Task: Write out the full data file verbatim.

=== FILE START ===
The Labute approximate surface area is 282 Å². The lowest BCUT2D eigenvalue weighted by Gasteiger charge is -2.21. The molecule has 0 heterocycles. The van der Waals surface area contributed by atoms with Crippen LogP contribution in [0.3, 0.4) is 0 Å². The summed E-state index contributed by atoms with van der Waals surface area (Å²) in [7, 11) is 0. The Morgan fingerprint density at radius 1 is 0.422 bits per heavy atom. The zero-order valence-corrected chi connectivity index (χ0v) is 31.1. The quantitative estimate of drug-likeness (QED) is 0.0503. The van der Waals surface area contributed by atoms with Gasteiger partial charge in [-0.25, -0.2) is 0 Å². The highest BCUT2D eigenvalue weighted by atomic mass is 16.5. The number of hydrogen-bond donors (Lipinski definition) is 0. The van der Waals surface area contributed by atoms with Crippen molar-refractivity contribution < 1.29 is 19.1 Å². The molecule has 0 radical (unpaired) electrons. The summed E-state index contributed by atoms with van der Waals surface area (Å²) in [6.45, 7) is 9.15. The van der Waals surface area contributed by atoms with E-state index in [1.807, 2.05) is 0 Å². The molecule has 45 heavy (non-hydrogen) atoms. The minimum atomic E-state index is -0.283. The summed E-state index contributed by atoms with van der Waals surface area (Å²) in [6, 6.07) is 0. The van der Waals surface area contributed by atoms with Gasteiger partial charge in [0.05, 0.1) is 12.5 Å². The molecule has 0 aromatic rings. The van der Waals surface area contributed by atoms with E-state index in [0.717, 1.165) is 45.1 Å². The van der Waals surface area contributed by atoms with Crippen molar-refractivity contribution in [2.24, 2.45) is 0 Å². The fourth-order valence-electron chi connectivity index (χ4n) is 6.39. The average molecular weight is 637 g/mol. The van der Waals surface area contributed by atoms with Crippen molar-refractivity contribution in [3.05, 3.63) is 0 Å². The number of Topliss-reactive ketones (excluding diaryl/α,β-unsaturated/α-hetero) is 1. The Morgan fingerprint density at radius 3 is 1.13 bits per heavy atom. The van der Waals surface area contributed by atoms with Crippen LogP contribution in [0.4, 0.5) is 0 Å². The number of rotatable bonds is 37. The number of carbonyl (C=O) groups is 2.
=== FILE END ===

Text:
The Labute approximate surface area is 282 Å². The lowest BCUT2D eigenvalue weighted by Gasteiger charge is -2.21. The molecule has 0 heterocycles. The van der Waals surface area contributed by atoms with Crippen LogP contribution in [0.3, 0.4) is 0 Å². The summed E-state index contributed by atoms with van der Waals surface area (Å²) in [7, 11) is 0. The Morgan fingerprint density at radius 1 is 0.422 bits per heavy atom. The zero-order valence-corrected chi connectivity index (χ0v) is 31.1. The quantitative estimate of drug-likeness (QED) is 0.0503. The van der Waals surface area contributed by atoms with Gasteiger partial charge in [-0.25, -0.2) is 0 Å². The highest BCUT2D eigenvalue weighted by atomic mass is 16.5. The number of hydrogen-bond donors (Lipinski definition) is 0. The van der Waals surface area contributed by atoms with Crippen molar-refractivity contribution < 1.29 is 19.1 Å². The molecule has 0 radical (unpaired) electrons. The summed E-state index contributed by atoms with van der Waals surface area (Å²) in [6.45, 7) is 9.15. The van der Waals surface area contributed by atoms with E-state index in [1.807, 2.05) is 0 Å². The molecule has 45 heavy (non-hydrogen) atoms. The minimum atomic E-state index is -0.283. The summed E-state index contributed by atoms with van der Waals surface area (Å²) in [6, 6.07) is 0. The van der Waals surface area contributed by atoms with Gasteiger partial charge in [0.05, 0.1) is 12.5 Å². The molecule has 0 aromatic rings. The van der Waals surface area contributed by atoms with E-state index in [0.717, 1.165) is 45.1 Å². The van der Waals surface area contributed by atoms with Crippen molar-refractivity contribution in [2.24, 2.45) is 0 Å². The fourth-order valence-electron chi connectivity index (χ4n) is 6.39. The average molecular weight is 637 g/mol. The van der Waals surface area contributed by atoms with Crippen molar-refractivity contribution in [3.05, 3.63) is 0 Å². The number of Topliss-reactive ketones (excluding diaryl/α,β-unsaturated/α-hetero) is 1. The Morgan fingerprint density at radius 3 is 1.13 bits per heavy atom. The van der Waals surface area contributed by atoms with Crippen LogP contribution in [0.4, 0.5) is 0 Å². The number of rotatable bonds is 37. The number of carbonyl (C=O) groups is 2.